The Source of Salmon: Which Fish Does Salmon Come From?
Salmon, a highly nutritious and flavorful fish, has become immensely popular among seafood lovers worldwide. Whether you enjoy it grilled, baked, or smoked, salmon offers a delectable experience that leaves taste buds craving for more. But have you ever wondered which fish species give rise to this beloved delicacy? In this blog post, we will explore the origin of salmon and reveal the fish from which it comes.
1. Atlantic Salmon (Salmo salar)
Atlantic salmon is one of the most widely known species belonging to the Salmo genus. Native to rivers along the North Atlantic coasts of Europe and North America, this remarkable fish plays a significant role in global salmon production.
2. Pacific Salmon
Pacific salmon refers to multiple species found primarily in the waters surrounding the Pacific Ocean. These include:
a) Chinook (King) Salmon (Oncorhynchus tshawytscha)
The Chinook salmon is renowned for its large size and rich flavor profile. Found predominantly in coastal areas ranging from California all the way up to Alaska and across into Asia’s western coastlines.
b) Sockeye (Red) Salmon (Oncorhynchus nerka)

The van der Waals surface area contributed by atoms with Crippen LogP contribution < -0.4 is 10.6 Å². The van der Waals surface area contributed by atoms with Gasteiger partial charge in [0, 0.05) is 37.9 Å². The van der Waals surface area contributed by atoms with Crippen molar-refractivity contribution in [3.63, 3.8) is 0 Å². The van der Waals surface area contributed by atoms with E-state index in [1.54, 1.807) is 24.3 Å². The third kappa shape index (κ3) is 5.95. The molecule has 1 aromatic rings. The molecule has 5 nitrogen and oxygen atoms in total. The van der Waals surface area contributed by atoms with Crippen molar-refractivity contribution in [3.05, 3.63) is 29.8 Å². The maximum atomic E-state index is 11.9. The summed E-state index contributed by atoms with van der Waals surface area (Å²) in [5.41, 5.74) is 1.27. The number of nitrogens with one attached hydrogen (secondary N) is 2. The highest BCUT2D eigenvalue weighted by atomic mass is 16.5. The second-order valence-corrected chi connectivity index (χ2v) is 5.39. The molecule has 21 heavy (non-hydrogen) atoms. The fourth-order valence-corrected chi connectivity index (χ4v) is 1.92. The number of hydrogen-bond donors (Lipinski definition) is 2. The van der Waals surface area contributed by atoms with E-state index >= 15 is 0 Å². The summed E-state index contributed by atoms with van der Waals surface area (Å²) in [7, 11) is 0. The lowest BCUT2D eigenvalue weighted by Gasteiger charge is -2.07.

Sockeye salmon boasts vibrant reddish flesh that sets it apart visually from other varieties. It thrives in both freshwater lakes and rivers adjacent to British Columbia as well as various parts of Alaska.
c) Coho (Silver) Salmon (Oncorhynchus kisutch)
Coho salmon exhibits distinctive silver skin with bright red flesh during spawning season—making it easily recognizable amongst other types of Pacific salmon. Coho is abundant in the coastal regions of North America.
d) Pink (Humpy) Salmon (Oncorhynchus gorbuscha)
Pink salmon, named after their pale pink flesh and light-colored skin, often possesses a milder flavor compared to other species. Found mostly along the coastlines from California up to Alaska’s Arctic regions.
e) Chum (Dog) Salmon (Oncorhynchus keta)
Chum salmon, also referred to as dog salmon due to its canine-like teeth during spawning season, is known for its delicate texture and mild taste. It thrives in both Asian and North American waters bordering the Pacific Ocean.
3. Other Lesser-Known Salmon Species
Beyond Atlantic and Pacific salmon varieties mentioned above, there are several lesser-known species that contribute to the diversity of this remarkable fish:
a) Masu Salmon (Oncorhynchus masou)
Masu salmon primarily inhabits rivers in Northeast Asia but can also be found in parts of Russia’s eastern coasts. Its distinctive appearance includes black spots on olive-green skin.
b) Amago Salmon (Oncorhynchus masou rhodurus)
Amago salmon is native to Japan’s freshwater ecosystems such as lakes or mountain streams—known for their vibrant reddish-orange coloration during spawning periods.
Salmon comes from various fish species belonging mainly to the Salmo genus like Atlantic salmon or different types of Pacific salmon – Chinook, Sockeye, Coho, Pink, and Chum. Additionally, lesser-known varieties including Masu and Amago add further diversity to this delicious fish family. So next time you indulge in a mouthwatering salmon dish, appreciate the fascinating array of fish that come together to bring this flavorful delight to your plate!